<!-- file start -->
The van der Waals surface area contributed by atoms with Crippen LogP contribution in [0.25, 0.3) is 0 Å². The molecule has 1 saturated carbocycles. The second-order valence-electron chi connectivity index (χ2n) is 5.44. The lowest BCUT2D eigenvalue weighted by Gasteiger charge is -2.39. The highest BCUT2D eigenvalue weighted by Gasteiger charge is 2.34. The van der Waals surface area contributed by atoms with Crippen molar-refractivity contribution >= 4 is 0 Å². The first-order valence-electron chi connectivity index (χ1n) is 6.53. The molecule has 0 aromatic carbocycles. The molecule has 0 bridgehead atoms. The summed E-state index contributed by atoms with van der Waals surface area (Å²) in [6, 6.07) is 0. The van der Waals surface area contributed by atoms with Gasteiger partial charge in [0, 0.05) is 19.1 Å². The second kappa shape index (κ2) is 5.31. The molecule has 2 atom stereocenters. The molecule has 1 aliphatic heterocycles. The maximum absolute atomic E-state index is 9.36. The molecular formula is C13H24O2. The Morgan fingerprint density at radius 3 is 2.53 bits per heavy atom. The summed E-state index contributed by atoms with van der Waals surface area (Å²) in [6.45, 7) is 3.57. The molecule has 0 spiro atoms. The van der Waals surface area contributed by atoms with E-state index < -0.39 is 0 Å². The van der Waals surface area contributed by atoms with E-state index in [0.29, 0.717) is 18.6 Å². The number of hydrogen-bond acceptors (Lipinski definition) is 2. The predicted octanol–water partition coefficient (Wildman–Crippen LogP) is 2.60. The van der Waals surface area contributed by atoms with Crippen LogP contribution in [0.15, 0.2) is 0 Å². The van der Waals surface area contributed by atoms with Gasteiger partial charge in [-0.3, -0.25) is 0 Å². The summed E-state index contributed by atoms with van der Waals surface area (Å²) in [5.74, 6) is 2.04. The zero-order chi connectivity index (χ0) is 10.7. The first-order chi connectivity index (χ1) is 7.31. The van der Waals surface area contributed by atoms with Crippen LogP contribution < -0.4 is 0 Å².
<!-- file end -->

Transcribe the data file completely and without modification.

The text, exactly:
The van der Waals surface area contributed by atoms with Crippen LogP contribution in [0.25, 0.3) is 0 Å². The molecule has 1 saturated carbocycles. The second-order valence-electron chi connectivity index (χ2n) is 5.44. The lowest BCUT2D eigenvalue weighted by Gasteiger charge is -2.39. The highest BCUT2D eigenvalue weighted by Gasteiger charge is 2.34. The van der Waals surface area contributed by atoms with Crippen molar-refractivity contribution >= 4 is 0 Å². The first-order valence-electron chi connectivity index (χ1n) is 6.53. The molecule has 0 aromatic carbocycles. The molecule has 0 bridgehead atoms. The summed E-state index contributed by atoms with van der Waals surface area (Å²) in [6, 6.07) is 0. The van der Waals surface area contributed by atoms with Gasteiger partial charge in [0, 0.05) is 19.1 Å². The second kappa shape index (κ2) is 5.31. The molecule has 2 atom stereocenters. The molecule has 1 aliphatic heterocycles. The maximum absolute atomic E-state index is 9.36. The molecular formula is C13H24O2. The Morgan fingerprint density at radius 3 is 2.53 bits per heavy atom. The summed E-state index contributed by atoms with van der Waals surface area (Å²) in [6.45, 7) is 3.57. The molecule has 0 spiro atoms. The van der Waals surface area contributed by atoms with E-state index < -0.39 is 0 Å². The van der Waals surface area contributed by atoms with E-state index in [0.29, 0.717) is 18.6 Å². The number of hydrogen-bond acceptors (Lipinski definition) is 2. The predicted octanol–water partition coefficient (Wildman–Crippen LogP) is 2.60. The van der Waals surface area contributed by atoms with Crippen LogP contribution in [0.15, 0.2) is 0 Å². The van der Waals surface area contributed by atoms with Gasteiger partial charge in [-0.3, -0.25) is 0 Å². The summed E-state index contributed by atoms with van der Waals surface area (Å²) in [5.74, 6) is 2.04. The zero-order chi connectivity index (χ0) is 10.7. The first-order chi connectivity index (χ1) is 7.31. The van der Waals surface area contributed by atoms with Crippen LogP contribution < -0.4 is 0 Å².